Poisoned Apple




About: I started woodworking with my grandfather as a young boy. I continued woodworking through high school, and started woodturning after seeing a turned project in a friends shop. Some of my fondest memories are...

The Poisoned Apple is an iconic symbol from the classic fairytale from the Brothers Grimm. I turned this one on a lathe, and dyed it red with Transfast wood dye. To add an extra element of spooky, I used a Lichtenberg figure wood burner to burn lines in it. It's 4" tall and 3 1/2" in diameter, and made out of Maple.

Tools and Supplies used:




Spindle sander

Drill Press

Easy Rougher

Easy Finisher

Parting Tool

Roughing Gouge

Clear Lacquer

Lichtenberg burner http://www.conestogaworks.com/

Transfast dye


Step 1: Wood Choice

I picked out a piece of Maple 4" x 5 1/2" with a bark enclosure to simulate a bite mark for the apple. I think picking the right piece of wood can really make the project sometimes.

Step 2: Shaping the Apple

I marked center on the wood, and put it between centers on the lathe. Use a roughing gouge to true the piece up, and a bowl gouge to shape the apple. I used a Easy rougher to put a tenon on one end, this will be used to remount the piece in the chuck for sanding and parting off.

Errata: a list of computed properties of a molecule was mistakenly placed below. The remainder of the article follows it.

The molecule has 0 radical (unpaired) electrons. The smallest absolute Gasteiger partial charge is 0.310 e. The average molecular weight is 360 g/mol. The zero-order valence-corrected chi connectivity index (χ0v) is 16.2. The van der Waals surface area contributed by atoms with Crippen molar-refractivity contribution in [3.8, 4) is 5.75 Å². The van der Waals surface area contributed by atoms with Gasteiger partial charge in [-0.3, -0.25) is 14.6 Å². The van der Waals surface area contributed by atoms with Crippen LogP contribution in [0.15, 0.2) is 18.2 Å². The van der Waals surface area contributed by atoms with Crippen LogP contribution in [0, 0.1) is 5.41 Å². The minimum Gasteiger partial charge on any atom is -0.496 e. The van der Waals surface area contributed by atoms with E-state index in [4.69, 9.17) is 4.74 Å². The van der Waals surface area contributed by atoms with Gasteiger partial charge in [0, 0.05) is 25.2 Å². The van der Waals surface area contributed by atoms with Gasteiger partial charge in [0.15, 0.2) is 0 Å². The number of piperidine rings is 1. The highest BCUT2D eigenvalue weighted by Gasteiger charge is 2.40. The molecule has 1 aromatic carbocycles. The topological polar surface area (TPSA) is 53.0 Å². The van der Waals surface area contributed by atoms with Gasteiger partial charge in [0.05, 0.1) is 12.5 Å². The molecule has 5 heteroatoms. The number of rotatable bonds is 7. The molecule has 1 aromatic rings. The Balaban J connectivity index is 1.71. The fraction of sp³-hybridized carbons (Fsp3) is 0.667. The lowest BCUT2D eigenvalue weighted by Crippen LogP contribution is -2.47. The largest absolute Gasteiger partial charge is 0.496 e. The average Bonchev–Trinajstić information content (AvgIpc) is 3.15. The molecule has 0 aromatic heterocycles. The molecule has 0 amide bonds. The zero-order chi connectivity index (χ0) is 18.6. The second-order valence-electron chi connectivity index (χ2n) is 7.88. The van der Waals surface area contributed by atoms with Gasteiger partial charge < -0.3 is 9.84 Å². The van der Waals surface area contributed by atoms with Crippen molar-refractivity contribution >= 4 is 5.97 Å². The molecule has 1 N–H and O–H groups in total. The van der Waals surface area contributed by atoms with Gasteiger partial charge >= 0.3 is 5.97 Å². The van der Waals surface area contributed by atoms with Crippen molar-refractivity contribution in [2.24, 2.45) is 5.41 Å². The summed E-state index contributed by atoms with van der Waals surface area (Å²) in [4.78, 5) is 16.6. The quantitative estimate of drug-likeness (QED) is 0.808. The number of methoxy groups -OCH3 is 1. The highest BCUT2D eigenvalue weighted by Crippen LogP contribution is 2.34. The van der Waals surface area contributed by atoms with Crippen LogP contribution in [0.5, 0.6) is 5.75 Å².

Step 3: Lichtenburg Burning

Lichtenberg figures are branching tree-like patterns that are created by the passage of a high voltage discharge along the surface. I really wanted to give it that bad apple look :) Here's a link to how this LICHTENBERG FIGURE WOOD BURNER works. Video

Safety notice: The output voltage and current (12,000 volts
@ 35 mA) from this burner can cause serious burn, injury, or death if these instructions and safety precautions are not followed. The safe use of this burner is entirely the responsibility of the purchaser. If you have any electronic implant, consult your doctor before using. If you do not agree with this, do not use it and immediately return the burner for a full refund.

Step 4: Making the Stem

I used a small piece of Lacewood for the stem. I drew it out with a pencil 1 1/4" by 1/4" and cut it out on the bandsaw. Using a spindle sander, I rounded over the corners and finished it with an oil finish.

Step 5: Dye

I put on three coats of Transfast scarlet red wood dye with a paint brush. Let each coat dry for about an hour before reapplying.

Step 6: Finish

After burning and the dye, it really opened up the grain so it took about 15 coats to get it to shine. I used a gloss lacquer finish.

I hope you enjoyed this project.



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    9 Discussions


    2 years ago

    This is so cool. Perfect use for that neat chunk of wood. Nice work as usual Carl!

    1 reply